In summation, unless you have a good explanation of this new APIS system, I think it is not the best way to go. I am not a trained HLS guy but I have some common sense and I operate an FBO at Gillespie Field. Don’t think for one minute that I don’t have my eyes open at our airport, because I do and so do most of my friends who use the airport. In fact, I asked HLS to visit our operation so that we could understand more of what to look for and also to have them inspect our facility to make sure we were in compliance. No one would come out, even after a direct face to face with an official in San Diego. Your own people did not think it was important enough to inspect our airport.
The other issue that has come up recently is the attempt by HLS to require security clearance badges, at $ 179 each, for anyone who operates on the inside of an airport fence. This will not work at Gillespie, but say it becomes required. Then, if I fly to Palomar Airport for lunch with my wife, our badges from Gillespie would not work and we would have to sit in our plane until some authority…comes over to escort us off the premises. We could not even fuel our airplane or walk over to Flight Service or to the FBO.
What is happening here is that our freedoms are at risk daily in this country. If you want to continue on this path of restriction and constriction, you will have a public revolt on your hands. Keep in mind that our airport has 900 based airplanes and most are mom and pop owned. We also have the largest known airport pilot’s association. Then there are the other, larger, aviation organizations that will oppose these requirements, such as the AOPA, EAA, AAA, etc., that account for hundreds of thousands of General Aviation Pilots.
You just have to listen to us. I believe that you all think the FAA has the answers, but in fact they do not. There are some bright people at FAA but they are bureaucrats and most do not fly or own an airplanes or even walk on airport property so, really, they don’t particularly care what the regulations are because the tougher they are the better for them in their jobs. Try and get a written decision or answer from an FAA person…they will avoid giving one because then they would be responsible for the answer.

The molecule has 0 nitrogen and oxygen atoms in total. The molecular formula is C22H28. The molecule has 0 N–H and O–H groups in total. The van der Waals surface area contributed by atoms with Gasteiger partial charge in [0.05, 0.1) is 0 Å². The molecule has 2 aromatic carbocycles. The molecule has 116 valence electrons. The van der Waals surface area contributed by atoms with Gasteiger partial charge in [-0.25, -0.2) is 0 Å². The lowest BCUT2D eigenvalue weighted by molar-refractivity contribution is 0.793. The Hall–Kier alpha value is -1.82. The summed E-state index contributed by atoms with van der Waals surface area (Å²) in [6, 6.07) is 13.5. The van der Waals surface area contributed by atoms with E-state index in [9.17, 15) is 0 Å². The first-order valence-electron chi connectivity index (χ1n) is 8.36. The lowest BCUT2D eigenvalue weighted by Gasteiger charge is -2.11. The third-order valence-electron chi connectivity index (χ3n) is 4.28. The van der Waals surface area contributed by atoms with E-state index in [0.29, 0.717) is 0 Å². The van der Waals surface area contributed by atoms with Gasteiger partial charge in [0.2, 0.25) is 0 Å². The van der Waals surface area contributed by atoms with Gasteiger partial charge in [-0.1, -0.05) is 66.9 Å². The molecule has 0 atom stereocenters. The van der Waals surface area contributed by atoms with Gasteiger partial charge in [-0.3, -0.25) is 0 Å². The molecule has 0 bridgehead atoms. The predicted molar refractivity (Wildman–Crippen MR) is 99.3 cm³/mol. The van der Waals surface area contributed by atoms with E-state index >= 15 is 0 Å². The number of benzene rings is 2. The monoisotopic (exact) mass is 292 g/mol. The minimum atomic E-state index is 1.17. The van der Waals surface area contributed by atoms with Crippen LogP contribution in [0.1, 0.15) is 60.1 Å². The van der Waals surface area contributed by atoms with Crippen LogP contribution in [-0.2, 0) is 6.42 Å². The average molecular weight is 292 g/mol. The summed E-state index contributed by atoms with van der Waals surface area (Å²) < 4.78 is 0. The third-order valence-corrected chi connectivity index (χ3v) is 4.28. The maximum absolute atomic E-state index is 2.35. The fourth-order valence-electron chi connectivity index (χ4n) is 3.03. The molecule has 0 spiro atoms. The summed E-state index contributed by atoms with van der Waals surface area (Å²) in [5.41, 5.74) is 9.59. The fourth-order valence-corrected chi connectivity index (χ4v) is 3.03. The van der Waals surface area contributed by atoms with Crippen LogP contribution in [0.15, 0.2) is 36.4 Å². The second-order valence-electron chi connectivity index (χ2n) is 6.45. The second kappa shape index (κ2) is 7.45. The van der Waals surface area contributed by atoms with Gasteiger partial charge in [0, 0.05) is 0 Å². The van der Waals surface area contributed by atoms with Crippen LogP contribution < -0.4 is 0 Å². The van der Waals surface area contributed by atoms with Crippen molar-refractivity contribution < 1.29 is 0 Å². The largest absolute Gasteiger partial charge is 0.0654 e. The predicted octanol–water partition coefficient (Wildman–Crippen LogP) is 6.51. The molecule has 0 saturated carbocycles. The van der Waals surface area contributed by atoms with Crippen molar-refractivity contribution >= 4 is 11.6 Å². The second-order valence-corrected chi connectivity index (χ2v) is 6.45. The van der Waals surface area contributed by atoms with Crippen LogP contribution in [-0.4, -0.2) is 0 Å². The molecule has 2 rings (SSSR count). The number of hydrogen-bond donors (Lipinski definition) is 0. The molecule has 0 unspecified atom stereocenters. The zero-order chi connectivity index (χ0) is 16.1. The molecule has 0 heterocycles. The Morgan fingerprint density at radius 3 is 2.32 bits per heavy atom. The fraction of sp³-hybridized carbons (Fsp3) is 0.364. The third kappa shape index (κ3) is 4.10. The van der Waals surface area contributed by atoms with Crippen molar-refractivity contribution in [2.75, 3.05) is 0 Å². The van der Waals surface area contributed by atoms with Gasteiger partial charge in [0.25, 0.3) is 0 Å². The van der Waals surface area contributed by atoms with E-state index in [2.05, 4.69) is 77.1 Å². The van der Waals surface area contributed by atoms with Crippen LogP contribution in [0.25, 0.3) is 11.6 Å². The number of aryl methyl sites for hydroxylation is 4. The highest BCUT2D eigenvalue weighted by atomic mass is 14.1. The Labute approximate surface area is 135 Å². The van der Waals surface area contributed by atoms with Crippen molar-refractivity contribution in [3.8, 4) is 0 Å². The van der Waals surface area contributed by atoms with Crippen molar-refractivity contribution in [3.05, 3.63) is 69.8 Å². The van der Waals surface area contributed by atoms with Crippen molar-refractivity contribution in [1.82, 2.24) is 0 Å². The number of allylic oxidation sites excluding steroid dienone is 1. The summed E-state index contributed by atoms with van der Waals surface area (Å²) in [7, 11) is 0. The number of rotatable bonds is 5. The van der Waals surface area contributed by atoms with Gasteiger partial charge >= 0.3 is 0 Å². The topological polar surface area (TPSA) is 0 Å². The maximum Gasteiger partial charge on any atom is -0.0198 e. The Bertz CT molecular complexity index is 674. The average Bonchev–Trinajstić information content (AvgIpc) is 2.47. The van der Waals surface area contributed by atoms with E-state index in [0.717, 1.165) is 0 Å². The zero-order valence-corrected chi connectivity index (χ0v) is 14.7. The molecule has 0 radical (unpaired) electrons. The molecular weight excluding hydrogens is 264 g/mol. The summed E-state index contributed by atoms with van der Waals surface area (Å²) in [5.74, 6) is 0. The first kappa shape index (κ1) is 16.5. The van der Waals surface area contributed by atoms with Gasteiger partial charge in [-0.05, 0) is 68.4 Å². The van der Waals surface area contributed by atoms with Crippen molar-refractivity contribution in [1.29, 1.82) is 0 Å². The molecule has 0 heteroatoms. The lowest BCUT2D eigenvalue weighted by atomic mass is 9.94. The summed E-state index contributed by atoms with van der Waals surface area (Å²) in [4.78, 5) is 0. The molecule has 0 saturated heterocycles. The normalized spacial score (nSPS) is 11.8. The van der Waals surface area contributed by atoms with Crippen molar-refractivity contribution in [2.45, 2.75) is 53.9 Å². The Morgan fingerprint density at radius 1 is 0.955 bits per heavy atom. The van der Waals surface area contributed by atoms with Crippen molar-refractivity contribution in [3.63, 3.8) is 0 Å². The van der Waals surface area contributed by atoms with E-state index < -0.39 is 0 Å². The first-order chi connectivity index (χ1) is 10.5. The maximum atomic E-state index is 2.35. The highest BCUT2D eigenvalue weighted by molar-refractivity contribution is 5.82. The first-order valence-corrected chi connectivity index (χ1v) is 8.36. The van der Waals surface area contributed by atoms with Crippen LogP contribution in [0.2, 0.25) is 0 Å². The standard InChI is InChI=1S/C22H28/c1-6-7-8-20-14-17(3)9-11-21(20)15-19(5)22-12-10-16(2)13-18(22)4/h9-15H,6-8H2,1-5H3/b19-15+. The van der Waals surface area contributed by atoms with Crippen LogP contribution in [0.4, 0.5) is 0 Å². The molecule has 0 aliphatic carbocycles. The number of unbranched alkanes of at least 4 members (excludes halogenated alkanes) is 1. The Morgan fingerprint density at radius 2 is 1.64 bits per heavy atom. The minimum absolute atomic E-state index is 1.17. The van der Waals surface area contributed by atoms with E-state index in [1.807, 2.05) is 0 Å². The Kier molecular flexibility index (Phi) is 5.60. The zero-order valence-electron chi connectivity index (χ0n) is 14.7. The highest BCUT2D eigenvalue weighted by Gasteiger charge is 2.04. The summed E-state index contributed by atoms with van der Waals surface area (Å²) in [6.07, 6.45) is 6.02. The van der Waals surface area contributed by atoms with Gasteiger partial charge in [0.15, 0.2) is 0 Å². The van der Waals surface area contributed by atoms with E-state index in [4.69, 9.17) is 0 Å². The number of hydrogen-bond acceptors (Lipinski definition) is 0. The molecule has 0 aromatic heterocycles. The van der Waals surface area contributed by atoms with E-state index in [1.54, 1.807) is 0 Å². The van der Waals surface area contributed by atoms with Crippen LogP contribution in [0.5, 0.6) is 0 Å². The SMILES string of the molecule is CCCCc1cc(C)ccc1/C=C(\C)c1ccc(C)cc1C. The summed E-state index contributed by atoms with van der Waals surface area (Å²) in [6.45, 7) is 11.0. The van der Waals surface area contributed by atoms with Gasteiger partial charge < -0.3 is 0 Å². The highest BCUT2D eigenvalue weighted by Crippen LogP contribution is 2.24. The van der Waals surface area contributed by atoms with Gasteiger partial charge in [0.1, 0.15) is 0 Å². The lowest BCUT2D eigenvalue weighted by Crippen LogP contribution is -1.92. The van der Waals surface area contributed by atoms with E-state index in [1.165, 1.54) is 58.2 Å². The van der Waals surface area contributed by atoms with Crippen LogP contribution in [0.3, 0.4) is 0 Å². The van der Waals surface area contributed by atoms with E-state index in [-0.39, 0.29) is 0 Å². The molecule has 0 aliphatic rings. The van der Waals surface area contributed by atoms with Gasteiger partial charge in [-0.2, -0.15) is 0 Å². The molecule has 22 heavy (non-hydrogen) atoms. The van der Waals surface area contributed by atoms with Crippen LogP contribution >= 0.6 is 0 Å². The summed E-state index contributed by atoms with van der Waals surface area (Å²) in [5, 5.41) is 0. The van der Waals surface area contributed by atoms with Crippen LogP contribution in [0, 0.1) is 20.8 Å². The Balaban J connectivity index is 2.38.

Allen conceded: “I have worked you over pretty hard, but these are the facts. You guys have to listen to us and you should by all means take us seriously and use us to help your mission. Each and every one of us pilots worked hard for our license and we demonstrated some brain power and skill to earn that license. Therefore, consider that we have good jobs and pay taxes that pay for HLS. Now also consider that even 50% of us could do your job or any HLS job including running HLS. With this in mind, why would HLS not want us on their team? Just think, with some meetings on airports with pilots who are cleared with security checks, and with some good communications, you just
tripled your HLS force. And, gee, guess what, you don’t have to pay us. Now, that seems smart.”
It is interesting to learn that Willis Allen worked at a gas boy in 1962 and ‘63 at Palomar Airport and Santa Ynez Airport in California, to earn money to pay for flying lessons. He received a student pilot’s license in 1963 and has been an active pilot since that time, flying more than 40 different types of airplanes from a J-3 Cub to an FA-18, including antiques dating to 1929. He is a past president of the International Aerospace Hall of Fame in San Diego, a 28-year board member of the San Diego Air and Space Museum, a
current member of, and past President of, the San Diego Air and Space Museum’s Foundation Board, a current member and past president of the Antique Airplane Association, past president of the Travelair Division of the Staggerwing Museum Foundation in Tullahoma, Tenn., a past member of the Education and Science Committees of the Smithsonian National Board, with total flying hours logged exceeding 5,500.
He has been flying to Baja California and Mexico since the early 1970s. He and his wife own and operate the Allen Airways Flying Museum on Gillespie Field in El Cajon, California and they published a book on early aviation meets that went along with a Smithsonian Traveling Exhibit from their collection called Looping the Loop that opened at the Air and Space Museum on the Washington Mall.